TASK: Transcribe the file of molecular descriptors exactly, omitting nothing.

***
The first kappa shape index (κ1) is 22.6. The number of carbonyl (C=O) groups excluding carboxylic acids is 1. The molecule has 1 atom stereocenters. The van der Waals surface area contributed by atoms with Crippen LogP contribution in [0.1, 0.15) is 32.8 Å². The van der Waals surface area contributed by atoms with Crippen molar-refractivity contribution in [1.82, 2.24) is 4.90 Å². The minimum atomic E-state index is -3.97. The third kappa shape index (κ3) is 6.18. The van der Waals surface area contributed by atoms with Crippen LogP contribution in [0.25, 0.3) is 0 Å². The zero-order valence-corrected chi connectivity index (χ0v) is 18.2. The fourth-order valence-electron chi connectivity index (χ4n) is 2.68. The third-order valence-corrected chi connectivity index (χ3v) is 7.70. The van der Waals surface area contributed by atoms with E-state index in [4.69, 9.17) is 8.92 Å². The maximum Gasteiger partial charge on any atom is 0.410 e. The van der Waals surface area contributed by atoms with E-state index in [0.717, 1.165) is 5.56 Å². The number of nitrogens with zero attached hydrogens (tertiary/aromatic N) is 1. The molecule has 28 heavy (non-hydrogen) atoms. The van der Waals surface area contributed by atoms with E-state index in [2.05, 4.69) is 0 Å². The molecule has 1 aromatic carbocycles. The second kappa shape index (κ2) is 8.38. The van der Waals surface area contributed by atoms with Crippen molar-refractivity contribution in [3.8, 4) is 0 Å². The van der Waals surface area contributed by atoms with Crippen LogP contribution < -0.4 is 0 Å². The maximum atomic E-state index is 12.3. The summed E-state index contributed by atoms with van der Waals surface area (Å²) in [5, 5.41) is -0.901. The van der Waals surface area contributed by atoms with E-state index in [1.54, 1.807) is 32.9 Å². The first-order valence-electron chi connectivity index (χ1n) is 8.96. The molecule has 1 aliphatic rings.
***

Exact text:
The first kappa shape index (κ1) is 22.6. The number of carbonyl (C=O) groups excluding carboxylic acids is 1. The molecule has 1 atom stereocenters. The van der Waals surface area contributed by atoms with Crippen LogP contribution in [0.1, 0.15) is 32.8 Å². The van der Waals surface area contributed by atoms with Crippen molar-refractivity contribution in [1.82, 2.24) is 4.90 Å². The minimum atomic E-state index is -3.97. The third kappa shape index (κ3) is 6.18. The van der Waals surface area contributed by atoms with Crippen LogP contribution in [0.25, 0.3) is 0 Å². The zero-order valence-corrected chi connectivity index (χ0v) is 18.2. The fourth-order valence-electron chi connectivity index (χ4n) is 2.68. The third-order valence-corrected chi connectivity index (χ3v) is 7.70. The van der Waals surface area contributed by atoms with E-state index in [4.69, 9.17) is 8.92 Å². The maximum Gasteiger partial charge on any atom is 0.410 e. The van der Waals surface area contributed by atoms with E-state index in [0.717, 1.165) is 5.56 Å². The number of nitrogens with zero attached hydrogens (tertiary/aromatic N) is 1. The molecule has 28 heavy (non-hydrogen) atoms. The van der Waals surface area contributed by atoms with E-state index in [2.05, 4.69) is 0 Å². The molecule has 1 aromatic carbocycles. The second kappa shape index (κ2) is 8.38. The van der Waals surface area contributed by atoms with Crippen molar-refractivity contribution in [3.8, 4) is 0 Å². The van der Waals surface area contributed by atoms with Crippen LogP contribution < -0.4 is 0 Å². The maximum atomic E-state index is 12.3. The summed E-state index contributed by atoms with van der Waals surface area (Å²) in [5, 5.41) is -0.901. The van der Waals surface area contributed by atoms with E-state index in [1.54, 1.807) is 32.9 Å². The first-order valence-electron chi connectivity index (χ1n) is 8.96. The molecule has 1 aliphatic rings.